3 Strand Manila Rope. Sizes 4mm through to 64mm. Sold by the Coil or by the Metre.
Manila Rope is very durable, flexible, and resistant to salt water damage, allowing its use in rope, hawsers, ships lines, and fishing nets. Don't confuse this with Sisal or Hemp Rope.
Uses also include decorative roles such as making handcrafts like bags, carpets, clothing, and furniture. It is commonly found with landscaping projects in the garden, fencing lines, and between bollards. Manila Rope shrinks when wet.
Choosing the correct size is important as using undersized rope causes undue strain on the rope. Proper selection of the right rope size is the greatest factor in getting full use and a long life from your rope. Proper handling and care will ensure a longer useful life out the rope. Ensure the rope is always dry before storing. Storing wet rope causes mildew and rot. If the rope is going to be sitting on a concrete floor we recommend putting it on top of planking/pallet to prevent contact with the floor.If your manila rope becomes dirty, gritty or muddy it should be washed and dried thoroughly to ensure longevity from it. Please note kinks can cause rope failure and permanent damage. We recommend removing these or straightening them out when you see them.
Manila rope is made from the fibre of abaca, part of the banana family. Abaca has been in use since the 19th century after succeeding hemp fibre rope in popularity because of its durability and load bearing properties.
The name Manila refers to the Philippines where abaca is an indigenous plant and was first cultivated there for cordage manufacturing. The Philippines are the world’s major producer of abaca fibre. Abaca has also been cultivated in Indonesia, Malaysia, and Central America.
Rope manufactured from abaca shrinks when wet, so the new manila rope is wet then dried to mitigate shrinkage. As with other natural fibres, it is important to ensure they do not remain wet to prevent decomposition/rot. Wood preservatives may be applied to the manila rope to extend its life. If it has been wet allow airflow and/or sun to dry it out. This ensures a long-lasting rope.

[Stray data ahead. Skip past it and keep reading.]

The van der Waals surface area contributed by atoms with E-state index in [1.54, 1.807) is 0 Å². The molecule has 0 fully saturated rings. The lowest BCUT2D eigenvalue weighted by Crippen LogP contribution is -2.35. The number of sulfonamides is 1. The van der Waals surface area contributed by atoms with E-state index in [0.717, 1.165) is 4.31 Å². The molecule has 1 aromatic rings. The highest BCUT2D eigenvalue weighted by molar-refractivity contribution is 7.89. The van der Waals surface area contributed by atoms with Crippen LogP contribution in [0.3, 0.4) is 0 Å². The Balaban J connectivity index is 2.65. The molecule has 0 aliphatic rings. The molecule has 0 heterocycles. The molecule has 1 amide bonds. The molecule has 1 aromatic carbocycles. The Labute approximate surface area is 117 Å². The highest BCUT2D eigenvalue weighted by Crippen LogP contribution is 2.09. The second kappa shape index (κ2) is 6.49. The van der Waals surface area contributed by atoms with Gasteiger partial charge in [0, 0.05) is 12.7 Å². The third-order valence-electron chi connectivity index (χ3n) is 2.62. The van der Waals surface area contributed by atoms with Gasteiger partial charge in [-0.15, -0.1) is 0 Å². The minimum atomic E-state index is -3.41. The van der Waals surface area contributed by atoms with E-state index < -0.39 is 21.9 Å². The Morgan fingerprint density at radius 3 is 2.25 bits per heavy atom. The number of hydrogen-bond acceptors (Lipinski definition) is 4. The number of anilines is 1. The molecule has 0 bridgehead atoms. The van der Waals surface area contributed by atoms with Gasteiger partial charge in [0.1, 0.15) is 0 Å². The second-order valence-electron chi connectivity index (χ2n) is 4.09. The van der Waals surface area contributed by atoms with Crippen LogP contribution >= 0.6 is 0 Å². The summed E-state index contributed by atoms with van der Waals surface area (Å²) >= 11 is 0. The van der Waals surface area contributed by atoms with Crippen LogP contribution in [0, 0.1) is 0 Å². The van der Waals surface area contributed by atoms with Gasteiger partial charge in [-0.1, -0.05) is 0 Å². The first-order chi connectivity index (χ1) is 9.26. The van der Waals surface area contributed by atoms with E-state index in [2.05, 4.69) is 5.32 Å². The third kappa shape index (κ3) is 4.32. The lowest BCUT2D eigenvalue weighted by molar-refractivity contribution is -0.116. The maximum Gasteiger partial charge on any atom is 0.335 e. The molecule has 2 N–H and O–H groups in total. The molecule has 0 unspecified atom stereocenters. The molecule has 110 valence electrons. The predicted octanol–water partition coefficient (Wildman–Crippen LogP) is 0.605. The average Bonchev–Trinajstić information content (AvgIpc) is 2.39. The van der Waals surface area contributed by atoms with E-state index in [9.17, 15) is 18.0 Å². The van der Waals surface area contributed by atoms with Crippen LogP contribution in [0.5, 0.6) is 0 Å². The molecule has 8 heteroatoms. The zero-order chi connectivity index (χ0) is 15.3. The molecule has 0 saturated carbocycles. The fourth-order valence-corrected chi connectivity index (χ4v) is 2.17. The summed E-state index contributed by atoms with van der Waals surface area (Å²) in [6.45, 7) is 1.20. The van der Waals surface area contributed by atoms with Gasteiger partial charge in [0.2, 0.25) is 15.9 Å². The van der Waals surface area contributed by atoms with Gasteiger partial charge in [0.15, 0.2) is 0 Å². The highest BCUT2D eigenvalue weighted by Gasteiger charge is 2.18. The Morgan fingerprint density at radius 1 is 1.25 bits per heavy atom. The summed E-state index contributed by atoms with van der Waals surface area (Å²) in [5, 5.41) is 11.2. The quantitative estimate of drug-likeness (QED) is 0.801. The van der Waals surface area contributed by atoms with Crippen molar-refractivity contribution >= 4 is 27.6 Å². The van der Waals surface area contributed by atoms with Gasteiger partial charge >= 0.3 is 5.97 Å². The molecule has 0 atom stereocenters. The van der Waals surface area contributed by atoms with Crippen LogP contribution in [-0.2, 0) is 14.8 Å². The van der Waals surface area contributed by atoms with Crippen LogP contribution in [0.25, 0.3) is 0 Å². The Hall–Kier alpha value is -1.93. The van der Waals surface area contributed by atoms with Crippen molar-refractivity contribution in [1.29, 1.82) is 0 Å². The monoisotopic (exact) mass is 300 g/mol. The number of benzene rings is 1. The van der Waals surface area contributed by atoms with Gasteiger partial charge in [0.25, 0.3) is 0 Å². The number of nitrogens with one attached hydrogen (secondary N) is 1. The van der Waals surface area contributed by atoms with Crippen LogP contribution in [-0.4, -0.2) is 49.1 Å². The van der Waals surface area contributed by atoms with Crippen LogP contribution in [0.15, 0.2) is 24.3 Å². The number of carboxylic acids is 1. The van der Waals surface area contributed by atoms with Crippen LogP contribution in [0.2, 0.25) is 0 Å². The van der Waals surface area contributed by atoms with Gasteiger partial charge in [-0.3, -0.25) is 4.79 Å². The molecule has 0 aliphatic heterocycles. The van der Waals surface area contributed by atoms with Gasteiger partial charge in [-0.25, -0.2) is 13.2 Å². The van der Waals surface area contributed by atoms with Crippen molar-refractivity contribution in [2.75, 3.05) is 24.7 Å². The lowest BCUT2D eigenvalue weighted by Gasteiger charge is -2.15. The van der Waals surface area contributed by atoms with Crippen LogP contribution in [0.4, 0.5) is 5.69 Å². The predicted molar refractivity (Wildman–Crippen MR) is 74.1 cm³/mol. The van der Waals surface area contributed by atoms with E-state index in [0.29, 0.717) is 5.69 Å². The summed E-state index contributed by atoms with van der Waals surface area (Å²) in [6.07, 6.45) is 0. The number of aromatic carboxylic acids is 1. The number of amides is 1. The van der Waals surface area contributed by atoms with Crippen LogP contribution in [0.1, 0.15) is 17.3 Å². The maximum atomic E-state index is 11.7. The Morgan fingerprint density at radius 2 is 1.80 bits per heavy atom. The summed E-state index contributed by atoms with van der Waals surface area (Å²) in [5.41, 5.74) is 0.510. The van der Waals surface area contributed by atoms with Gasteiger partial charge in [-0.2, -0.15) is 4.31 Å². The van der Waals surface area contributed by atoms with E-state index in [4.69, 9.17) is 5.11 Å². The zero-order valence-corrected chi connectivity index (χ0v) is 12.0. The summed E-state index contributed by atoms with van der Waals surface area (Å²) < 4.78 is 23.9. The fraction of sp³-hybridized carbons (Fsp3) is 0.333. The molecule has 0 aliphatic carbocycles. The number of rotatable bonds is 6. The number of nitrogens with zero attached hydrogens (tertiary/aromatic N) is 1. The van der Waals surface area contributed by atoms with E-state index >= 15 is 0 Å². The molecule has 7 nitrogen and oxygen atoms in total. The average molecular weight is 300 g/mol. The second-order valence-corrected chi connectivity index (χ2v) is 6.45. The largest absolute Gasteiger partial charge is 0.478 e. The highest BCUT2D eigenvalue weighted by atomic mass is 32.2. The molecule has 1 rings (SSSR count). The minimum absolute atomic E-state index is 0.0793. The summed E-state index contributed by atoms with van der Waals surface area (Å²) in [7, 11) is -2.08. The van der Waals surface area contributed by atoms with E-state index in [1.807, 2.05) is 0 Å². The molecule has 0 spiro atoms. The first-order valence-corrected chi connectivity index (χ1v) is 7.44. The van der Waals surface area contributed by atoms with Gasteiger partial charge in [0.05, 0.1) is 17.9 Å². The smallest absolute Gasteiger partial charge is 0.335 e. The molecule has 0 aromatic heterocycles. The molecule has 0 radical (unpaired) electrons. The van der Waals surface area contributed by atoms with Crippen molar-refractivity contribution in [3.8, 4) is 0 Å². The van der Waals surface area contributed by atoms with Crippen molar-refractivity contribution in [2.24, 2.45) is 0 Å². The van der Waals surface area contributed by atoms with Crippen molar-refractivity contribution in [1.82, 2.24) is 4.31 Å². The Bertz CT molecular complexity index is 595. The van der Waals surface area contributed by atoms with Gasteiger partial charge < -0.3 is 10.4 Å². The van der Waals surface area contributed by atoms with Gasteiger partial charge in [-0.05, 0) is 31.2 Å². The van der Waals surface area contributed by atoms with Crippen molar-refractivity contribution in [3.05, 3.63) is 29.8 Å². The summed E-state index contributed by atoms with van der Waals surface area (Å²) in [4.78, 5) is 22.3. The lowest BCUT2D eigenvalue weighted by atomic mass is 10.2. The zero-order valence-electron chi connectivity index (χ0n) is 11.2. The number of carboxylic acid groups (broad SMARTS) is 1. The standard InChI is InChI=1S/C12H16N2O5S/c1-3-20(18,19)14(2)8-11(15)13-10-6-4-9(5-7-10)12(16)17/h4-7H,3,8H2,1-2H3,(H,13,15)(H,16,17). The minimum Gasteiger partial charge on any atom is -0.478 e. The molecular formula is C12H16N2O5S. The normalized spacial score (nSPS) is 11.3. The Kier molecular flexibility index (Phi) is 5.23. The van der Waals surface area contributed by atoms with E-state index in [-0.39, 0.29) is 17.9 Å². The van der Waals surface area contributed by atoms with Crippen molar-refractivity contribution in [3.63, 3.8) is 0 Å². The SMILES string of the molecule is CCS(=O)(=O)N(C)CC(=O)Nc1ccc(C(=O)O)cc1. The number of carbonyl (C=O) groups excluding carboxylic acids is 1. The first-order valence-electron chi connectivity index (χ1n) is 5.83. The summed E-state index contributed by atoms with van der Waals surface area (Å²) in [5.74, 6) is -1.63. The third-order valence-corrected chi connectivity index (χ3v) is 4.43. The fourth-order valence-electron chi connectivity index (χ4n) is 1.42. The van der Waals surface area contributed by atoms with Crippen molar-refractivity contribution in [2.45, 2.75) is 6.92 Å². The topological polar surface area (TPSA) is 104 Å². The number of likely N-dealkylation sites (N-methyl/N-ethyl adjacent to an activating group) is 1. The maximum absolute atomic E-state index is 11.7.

Manila rope is a functional multi-purpose product for use at home, in marine and décor applications for interiors and exteriors.This low stretch hard wearing rope softens with use and has an inherent natural resistance to fungal attacks and moisture. It also resists abrasion well.
It is important to understand that as a natural fibre there is a larger break load variance than in man-made products so the load can only ever be approximated.
Natural ropes generally shrink 10% to 15% in length - temporarily, until they dry out - whenever it rains.natural ropes also tend to run oversize in diameter, so we suggest that you get your rope first, then drill the holes. Suggested minimum sizes - 1 1/2" holes for 1" rope, 1 7/8" holes for 1 1/4" , 2 1/4" holes for 1 1/2", 3" holes for 2".
Because when the Manila rope shrinks in length it increases in diameter. So if, after it rains, the rope doesn't have room to 'breathe' and dry out completely where it's going through the holes, it will rot in those spots.
If you're planning to replace old Manila rope, the following is very important:
If the old rope measures 2" in diameter, it probably did not start out as 2" rope. It is more likely 1 1/2" rope that has swelled up over time to 2". Accordingly, if it measures 3" in diameter, it was almost surely 2" when it was new. So if you're putting new rope through existing holes, be sure to measure the holes, then order based on the above guidelines. Again, if the rope barely fits through the holes, moisture will collect in those spots and the rope will fail before it's time.
ROPE LIFE FACTORS AND DAMAGE ASSESSMENT
There are basically three steps to consider in providing the longest possible service life, the safest conditions and long-range economy for ropes: Selection, Usage, and Retirement.
The use of rope for any purpose subjects it to friction, bending and tension. All rope hardware, sheaves, rollers, capstans, cleats, as well as knots are, in varying degrees, damaging to the rope. It is important to understand that rope is a moving, working, strength member and even under the ideal conditions will lose strength during use in any application. Maximizing the safety of rope performance is directly related to how strength loss is managed and making sure ropes are retired from service before they can create a dangerous situation. Ropes are serious working tools and used properly will give consistent and reliable service. The cost of replacing a rope is extremely small when compared to the physical damage or personal injury a worn-out rope can cause.